THE US President, Barack Obama, a day after getting his highest approval rating in more than a year, was confronted by a worse-than-expected slowdown in the job market that threatened to undercut enthusiasm for his re-election.
The figures showed the economy added 96,000 jobs in August, down from a revised gain of 141,000 in July and fewer than forecast. While the unemployment rate fell to 8.1 per cent from 8.3 per cent in July, the report showed 368,000 Americans left the job market and the share of the working-age population in the labour force slumped to 63.5 per cent, the lowest since 1981.
The numbers also sparked renewed speculation about additional stimulus from the Federal Reserve, which holds its next meeting this week. The Federal Reserve chairman, Ben Bernanke, said last month that the stalled labour market was "a grave concern" and threatened to "wreak structural damage on our economy that could last for many years".
Dr Bernanke said stimulus options included extending the Federal Reserve pledge to hold the main interest rate near zero until at least late 2014 and buying bonds in a third round of so-called quantitative easing to reduce interest rates.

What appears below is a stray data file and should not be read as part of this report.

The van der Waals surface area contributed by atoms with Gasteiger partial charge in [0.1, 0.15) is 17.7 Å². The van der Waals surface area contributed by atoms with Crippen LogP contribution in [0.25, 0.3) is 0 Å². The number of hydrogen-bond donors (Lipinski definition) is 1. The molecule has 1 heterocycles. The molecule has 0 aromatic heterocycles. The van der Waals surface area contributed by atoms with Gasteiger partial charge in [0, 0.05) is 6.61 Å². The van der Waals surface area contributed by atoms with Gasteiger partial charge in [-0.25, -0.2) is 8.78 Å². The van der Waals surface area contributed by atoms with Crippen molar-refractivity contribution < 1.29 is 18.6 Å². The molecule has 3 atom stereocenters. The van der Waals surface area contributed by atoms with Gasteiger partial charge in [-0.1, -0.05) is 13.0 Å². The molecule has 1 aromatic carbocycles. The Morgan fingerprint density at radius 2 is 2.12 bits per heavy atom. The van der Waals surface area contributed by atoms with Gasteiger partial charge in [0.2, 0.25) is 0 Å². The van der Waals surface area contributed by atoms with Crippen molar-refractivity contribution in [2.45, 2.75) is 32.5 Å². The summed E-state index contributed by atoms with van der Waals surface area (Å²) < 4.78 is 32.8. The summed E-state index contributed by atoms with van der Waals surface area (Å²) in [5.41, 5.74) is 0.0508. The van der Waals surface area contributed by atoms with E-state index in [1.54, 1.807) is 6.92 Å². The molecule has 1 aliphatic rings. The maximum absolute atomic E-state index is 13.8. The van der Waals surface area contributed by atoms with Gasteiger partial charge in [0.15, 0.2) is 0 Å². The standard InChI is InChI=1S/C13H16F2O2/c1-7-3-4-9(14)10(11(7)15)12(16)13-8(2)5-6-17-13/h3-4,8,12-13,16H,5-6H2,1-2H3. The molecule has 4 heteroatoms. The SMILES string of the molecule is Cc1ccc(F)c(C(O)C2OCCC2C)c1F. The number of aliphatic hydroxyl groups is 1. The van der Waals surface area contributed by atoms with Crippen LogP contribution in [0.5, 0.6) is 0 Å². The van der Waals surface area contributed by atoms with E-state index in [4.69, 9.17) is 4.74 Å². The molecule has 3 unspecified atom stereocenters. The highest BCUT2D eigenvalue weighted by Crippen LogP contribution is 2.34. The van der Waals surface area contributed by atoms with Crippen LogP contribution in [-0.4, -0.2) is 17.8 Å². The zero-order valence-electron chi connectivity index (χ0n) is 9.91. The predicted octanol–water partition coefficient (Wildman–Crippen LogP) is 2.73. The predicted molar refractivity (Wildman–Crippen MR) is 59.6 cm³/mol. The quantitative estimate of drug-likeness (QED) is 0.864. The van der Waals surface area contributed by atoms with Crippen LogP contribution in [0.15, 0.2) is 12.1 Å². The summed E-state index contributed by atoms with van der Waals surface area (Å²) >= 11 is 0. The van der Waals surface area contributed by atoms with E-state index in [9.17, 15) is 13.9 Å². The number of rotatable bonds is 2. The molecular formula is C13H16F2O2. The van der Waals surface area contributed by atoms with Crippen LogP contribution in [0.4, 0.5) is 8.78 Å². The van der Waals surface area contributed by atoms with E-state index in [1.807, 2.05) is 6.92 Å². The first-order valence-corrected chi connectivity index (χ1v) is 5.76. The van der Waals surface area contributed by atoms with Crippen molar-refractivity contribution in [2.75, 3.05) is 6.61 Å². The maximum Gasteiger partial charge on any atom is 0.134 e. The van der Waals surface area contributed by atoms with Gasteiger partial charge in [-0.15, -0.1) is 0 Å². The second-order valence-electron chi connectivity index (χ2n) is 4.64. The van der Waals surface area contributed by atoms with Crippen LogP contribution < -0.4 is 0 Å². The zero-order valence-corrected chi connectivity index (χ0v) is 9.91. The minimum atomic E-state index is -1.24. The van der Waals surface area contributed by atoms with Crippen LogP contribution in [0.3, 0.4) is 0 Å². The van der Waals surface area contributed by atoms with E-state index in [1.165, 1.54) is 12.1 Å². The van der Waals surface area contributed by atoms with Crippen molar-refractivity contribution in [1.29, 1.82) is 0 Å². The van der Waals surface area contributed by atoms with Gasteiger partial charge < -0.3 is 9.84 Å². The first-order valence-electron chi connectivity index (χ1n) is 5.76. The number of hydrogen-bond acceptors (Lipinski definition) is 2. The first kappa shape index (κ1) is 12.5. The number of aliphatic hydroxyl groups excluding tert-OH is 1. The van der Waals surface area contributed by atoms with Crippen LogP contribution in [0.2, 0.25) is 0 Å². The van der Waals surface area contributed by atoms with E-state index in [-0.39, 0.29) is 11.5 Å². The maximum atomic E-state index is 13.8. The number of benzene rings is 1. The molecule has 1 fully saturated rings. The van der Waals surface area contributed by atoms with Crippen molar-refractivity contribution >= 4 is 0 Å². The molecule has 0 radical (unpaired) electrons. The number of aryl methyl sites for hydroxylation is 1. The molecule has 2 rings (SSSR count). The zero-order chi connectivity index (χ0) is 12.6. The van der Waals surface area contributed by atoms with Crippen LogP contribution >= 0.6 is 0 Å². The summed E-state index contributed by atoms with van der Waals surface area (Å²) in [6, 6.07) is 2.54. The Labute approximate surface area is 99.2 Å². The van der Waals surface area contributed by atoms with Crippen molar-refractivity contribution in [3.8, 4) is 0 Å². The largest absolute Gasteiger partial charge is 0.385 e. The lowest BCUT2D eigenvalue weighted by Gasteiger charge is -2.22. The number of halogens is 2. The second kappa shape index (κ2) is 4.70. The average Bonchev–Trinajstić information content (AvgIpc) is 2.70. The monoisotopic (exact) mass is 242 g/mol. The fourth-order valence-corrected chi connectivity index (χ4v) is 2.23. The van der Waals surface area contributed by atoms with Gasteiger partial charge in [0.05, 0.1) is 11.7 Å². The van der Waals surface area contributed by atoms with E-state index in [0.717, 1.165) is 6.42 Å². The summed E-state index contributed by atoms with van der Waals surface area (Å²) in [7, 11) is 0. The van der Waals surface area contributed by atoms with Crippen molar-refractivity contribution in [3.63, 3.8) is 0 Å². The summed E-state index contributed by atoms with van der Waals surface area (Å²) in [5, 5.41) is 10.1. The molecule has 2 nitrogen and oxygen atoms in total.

The Boston Fed president, Eric Rosengren, and three other regional bank presidents have called for an "open-ended" approach to bond buying, in which the central bank would announce an amount of monthly purchases that would continue until the economy sufficiently improves.
Mohamed El-Erian, co-chief investment officer of Pacific Investment Management, said job creation averaging less than 100,000 in the past three months, no growth in average hourly earnings, a decline in labour force participation and rising teenage unemployment probably would prompt the Fed to act. "Put all that together and it triggers the need for a policy response," El-Erian said.
Stocks advanced with the Standard & Poor's 500 Index rising 0.4 per cent to 1437.92, its highest level since January 2008, and the Dow Jones Industrial Average closed at its highest since December 2007 amid bets the labour data will spur the Fed to act.
The jobs numbers were released at a pivotal point in this year's presidential campaign, with both party conventions finished and the two candidates embarking on a two-month drive to persuade voters before the November 6 election.
Jobs and the economy are the core issues in the race, and they remain a burden for Mr Obama. The unemployment rate has exceeded 8 per cent since February 2009, the longest stretch in monthly records dating to 1948, and economic growth this year is below normal.